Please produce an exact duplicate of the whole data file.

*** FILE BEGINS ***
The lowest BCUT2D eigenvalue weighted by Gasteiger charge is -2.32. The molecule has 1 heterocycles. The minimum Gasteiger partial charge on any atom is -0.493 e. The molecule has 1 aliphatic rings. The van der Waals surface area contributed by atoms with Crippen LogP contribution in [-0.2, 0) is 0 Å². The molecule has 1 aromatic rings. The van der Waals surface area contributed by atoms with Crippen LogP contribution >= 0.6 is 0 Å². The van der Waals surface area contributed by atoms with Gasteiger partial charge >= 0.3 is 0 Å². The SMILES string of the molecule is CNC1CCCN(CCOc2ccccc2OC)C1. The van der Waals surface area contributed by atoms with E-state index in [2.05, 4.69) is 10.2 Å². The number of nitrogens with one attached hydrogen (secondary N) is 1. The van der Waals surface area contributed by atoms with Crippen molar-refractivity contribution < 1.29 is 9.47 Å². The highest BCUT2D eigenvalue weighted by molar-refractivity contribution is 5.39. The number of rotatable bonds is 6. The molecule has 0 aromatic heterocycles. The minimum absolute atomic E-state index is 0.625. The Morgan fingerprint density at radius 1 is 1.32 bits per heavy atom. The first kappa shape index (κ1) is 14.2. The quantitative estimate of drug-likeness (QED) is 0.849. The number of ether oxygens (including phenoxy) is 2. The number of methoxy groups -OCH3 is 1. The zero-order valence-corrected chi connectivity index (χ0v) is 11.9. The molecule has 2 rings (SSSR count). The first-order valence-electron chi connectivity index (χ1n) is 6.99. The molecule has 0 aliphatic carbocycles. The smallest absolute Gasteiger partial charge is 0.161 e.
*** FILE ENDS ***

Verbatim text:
The lowest BCUT2D eigenvalue weighted by Gasteiger charge is -2.32. The molecule has 1 heterocycles. The minimum Gasteiger partial charge on any atom is -0.493 e. The molecule has 1 aliphatic rings. The van der Waals surface area contributed by atoms with Crippen LogP contribution in [-0.2, 0) is 0 Å². The molecule has 1 aromatic rings. The van der Waals surface area contributed by atoms with Crippen LogP contribution >= 0.6 is 0 Å². The van der Waals surface area contributed by atoms with Gasteiger partial charge >= 0.3 is 0 Å². The SMILES string of the molecule is CNC1CCCN(CCOc2ccccc2OC)C1. The van der Waals surface area contributed by atoms with E-state index in [2.05, 4.69) is 10.2 Å². The number of nitrogens with one attached hydrogen (secondary N) is 1. The van der Waals surface area contributed by atoms with Crippen molar-refractivity contribution < 1.29 is 9.47 Å². The highest BCUT2D eigenvalue weighted by molar-refractivity contribution is 5.39. The number of rotatable bonds is 6. The molecule has 0 aromatic heterocycles. The minimum absolute atomic E-state index is 0.625. The Morgan fingerprint density at radius 1 is 1.32 bits per heavy atom. The first kappa shape index (κ1) is 14.2. The quantitative estimate of drug-likeness (QED) is 0.849. The number of ether oxygens (including phenoxy) is 2. The number of methoxy groups -OCH3 is 1. The zero-order valence-corrected chi connectivity index (χ0v) is 11.9. The molecule has 2 rings (SSSR count). The first-order valence-electron chi connectivity index (χ1n) is 6.99. The molecule has 0 aliphatic carbocycles. The smallest absolute Gasteiger partial charge is 0.161 e.